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Spotlight on Leadership: Interview with Omaida Velazquez, MD

Modeling the way: How to sustain credibility and integrity in leadership

This is the latest column in this year’s series highlighting the evidence-based behaviors and attributes that define great leadership.

I had the privilege of interviewing Dr. Omaida Velazquez (left), chair of the DeWitt Daughtry Family Department of Surgery at the University of Miami and the surgeon-in-chief for UHealth and Jackson Health System. She has also previously served as the executive dean for Research, Research Education and Innovative Medicine at the University Of Miami Miller School of Medicine. We talked about the importance of sustaining credibility and integrity in leadership.

Dr. Velazquez’s career path has been unique and she has embraced many challenges along the way. Her remarkable story began in 1980 when Dr. Velazquez and her family emigrated to the United States from Cuba. When she arrived at age 14, she spoke no English, yet she was determined to become a physician. She eventually settled in New Jersey where she majored in chemical engineering at the Stephens Institute of Technology. She attended New Jersey Medical School on a scholarship, graduating first in her class, and completed her internship, residency and vascular surgery fellowship at the University of Pennsylvania. She then joined the faculty in 1999 as the first female vascular surgeon.

In 2007, she was recruited to the University of Miami to head the Division of Vascular Surgery. Over the years she assumed several leadership roles, ultimately accepting her current position.

While being an active practicing vascular surgeon, Dr. Velazquez has consistently managed an NIH-funded research laboratory focused on angiogenesis, wound healing, and atherosclerosis. In addition to these leadership roles at her own institution, Dr. Velazquez has served many leadership roles in national organizations. Of note, she has been awarded 35 research grants, has served on editorial boards of three academic journals and serves as an external peer reviewer for at least 26 more. Despite all of these accomplishments, she is modest, extraordinarily focused and an active mentor and continually supports her peers and colleagues. She is a true triple threat – a busy clinician, sought-after educator and NIH-funded researcher, a path that has become increasingly uncommon among surgeons. Also importantly, Dr. Velazquez is the first and only Latina woman at a United States medical institution to hold a Chair of Surgery position. Thus, it is with great pleasure that I was given the task of interviewing my former mentor, Dr. Velazquez, on "Modeling the Way."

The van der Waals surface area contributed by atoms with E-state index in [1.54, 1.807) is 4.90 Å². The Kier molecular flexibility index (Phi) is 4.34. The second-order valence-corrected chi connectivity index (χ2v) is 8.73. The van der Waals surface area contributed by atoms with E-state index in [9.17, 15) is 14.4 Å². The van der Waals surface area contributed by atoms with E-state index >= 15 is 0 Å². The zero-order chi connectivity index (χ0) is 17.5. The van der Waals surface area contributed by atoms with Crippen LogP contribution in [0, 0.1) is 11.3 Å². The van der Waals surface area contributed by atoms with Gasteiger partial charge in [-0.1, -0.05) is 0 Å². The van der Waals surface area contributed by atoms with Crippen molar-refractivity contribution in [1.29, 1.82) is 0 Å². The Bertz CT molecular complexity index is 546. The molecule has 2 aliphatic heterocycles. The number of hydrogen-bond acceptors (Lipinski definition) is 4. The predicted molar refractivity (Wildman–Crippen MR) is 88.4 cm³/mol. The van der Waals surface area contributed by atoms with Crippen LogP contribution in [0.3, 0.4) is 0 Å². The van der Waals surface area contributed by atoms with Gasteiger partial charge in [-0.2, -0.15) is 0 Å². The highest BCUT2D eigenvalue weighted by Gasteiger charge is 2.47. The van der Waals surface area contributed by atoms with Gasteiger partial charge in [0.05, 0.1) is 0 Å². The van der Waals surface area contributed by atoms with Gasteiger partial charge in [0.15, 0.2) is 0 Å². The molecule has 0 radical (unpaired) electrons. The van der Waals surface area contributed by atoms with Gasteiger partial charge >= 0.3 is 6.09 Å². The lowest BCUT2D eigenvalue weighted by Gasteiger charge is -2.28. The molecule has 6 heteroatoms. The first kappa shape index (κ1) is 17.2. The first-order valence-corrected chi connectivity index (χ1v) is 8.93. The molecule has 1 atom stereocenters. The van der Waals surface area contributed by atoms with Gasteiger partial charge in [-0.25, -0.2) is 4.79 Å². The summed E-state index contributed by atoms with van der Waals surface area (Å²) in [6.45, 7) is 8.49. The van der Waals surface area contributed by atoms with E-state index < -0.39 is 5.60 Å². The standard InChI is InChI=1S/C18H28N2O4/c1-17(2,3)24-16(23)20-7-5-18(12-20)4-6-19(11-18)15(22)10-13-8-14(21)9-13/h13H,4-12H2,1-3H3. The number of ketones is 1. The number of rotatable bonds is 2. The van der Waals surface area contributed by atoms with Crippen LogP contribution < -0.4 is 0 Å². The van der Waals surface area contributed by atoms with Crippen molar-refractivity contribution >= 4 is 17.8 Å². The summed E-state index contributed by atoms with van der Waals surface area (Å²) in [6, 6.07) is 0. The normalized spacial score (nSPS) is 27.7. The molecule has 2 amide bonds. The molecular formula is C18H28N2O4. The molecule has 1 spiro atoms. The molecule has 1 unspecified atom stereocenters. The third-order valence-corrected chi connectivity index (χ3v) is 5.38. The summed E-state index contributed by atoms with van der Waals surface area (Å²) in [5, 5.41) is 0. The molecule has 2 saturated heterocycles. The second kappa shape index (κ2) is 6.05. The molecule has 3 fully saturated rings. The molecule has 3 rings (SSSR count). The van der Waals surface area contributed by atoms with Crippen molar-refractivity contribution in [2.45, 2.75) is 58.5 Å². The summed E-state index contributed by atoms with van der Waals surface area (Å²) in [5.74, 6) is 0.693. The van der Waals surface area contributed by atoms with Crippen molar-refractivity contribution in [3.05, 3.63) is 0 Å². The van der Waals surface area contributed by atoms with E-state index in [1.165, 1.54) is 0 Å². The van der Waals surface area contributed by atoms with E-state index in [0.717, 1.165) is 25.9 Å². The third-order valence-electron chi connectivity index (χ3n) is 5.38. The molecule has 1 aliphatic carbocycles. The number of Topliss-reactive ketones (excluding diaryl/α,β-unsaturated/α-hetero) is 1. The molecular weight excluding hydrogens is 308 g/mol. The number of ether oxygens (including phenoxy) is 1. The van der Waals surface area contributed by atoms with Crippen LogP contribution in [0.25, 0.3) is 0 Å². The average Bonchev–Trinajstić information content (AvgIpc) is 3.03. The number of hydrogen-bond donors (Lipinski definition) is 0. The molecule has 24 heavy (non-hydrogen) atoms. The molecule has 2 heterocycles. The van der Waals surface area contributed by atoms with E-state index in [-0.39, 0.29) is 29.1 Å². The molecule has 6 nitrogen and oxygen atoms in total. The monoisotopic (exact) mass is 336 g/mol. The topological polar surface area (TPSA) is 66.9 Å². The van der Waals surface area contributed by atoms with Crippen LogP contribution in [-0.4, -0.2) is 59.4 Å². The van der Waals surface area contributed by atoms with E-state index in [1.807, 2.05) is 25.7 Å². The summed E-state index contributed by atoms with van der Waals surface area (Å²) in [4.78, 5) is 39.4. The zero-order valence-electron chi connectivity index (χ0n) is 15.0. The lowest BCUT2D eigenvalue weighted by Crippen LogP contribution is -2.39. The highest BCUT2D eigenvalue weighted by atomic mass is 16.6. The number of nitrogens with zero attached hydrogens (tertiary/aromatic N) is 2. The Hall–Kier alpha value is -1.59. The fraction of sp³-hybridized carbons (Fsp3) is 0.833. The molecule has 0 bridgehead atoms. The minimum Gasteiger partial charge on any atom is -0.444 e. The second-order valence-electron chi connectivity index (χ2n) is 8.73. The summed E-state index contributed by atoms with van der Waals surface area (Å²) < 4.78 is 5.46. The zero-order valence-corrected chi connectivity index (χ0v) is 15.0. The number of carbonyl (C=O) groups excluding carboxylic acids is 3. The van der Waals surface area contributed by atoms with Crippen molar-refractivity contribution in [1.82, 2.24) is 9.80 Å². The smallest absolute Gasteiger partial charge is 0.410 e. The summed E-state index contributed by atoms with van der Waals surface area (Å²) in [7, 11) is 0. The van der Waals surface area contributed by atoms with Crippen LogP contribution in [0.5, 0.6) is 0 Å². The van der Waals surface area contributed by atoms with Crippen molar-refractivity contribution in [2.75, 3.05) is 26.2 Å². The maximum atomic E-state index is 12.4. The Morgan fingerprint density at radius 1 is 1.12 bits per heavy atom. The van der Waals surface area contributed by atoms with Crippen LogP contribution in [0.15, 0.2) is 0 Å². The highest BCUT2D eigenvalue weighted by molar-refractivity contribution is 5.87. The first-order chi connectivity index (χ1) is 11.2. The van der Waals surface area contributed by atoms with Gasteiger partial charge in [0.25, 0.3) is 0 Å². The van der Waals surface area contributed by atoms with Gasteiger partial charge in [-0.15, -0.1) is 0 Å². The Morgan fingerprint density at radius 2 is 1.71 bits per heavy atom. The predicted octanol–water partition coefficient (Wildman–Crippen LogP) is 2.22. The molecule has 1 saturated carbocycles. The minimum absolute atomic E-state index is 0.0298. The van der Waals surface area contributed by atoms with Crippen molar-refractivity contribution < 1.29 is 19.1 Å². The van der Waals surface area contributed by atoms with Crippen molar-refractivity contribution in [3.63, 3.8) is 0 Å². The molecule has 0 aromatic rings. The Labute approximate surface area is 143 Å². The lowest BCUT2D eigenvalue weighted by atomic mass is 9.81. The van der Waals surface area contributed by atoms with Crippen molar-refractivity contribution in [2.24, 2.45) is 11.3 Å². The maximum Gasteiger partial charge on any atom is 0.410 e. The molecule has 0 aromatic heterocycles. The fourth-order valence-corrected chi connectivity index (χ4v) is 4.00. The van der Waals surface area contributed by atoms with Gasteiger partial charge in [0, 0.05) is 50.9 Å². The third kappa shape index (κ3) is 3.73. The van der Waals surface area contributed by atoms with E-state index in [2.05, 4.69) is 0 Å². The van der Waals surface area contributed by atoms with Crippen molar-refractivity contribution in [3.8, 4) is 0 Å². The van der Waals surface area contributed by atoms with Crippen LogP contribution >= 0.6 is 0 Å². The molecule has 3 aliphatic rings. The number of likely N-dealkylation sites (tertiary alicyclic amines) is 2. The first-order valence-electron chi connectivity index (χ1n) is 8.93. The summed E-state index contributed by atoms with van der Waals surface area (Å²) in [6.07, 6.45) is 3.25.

Q: We tend to learn a lot about leadership through observation of others. As you think about one to two role models you desired to emulate, what attributes come to mind as being most important to you and why?

A: I had the privilege of having many different mentors who have each contributed to my clinical, teaching and research skills. Some of the important qualities that I have learned through watching my mentors include a passion for innovation and the ability to continually question "why." This striving to continually reevaluate clinical problems has been an important characteristic that has allowed me to improve my skills. Perseverance over time in asking translational questions to help examine unsolved clinical problems is an important trait. Being able to encounter setbacks and then move forward is an essential skill. Being successful at making a difference in clinical medicine requires that we continually challenge ourselves and those around us. Status quo is not good enough. I learned a passion for innovation from giants in surgery, such as Dr. Clyde Barker and Dr. Ronald Fairman and renowned scientists like Dr. Meenhard Herlyn.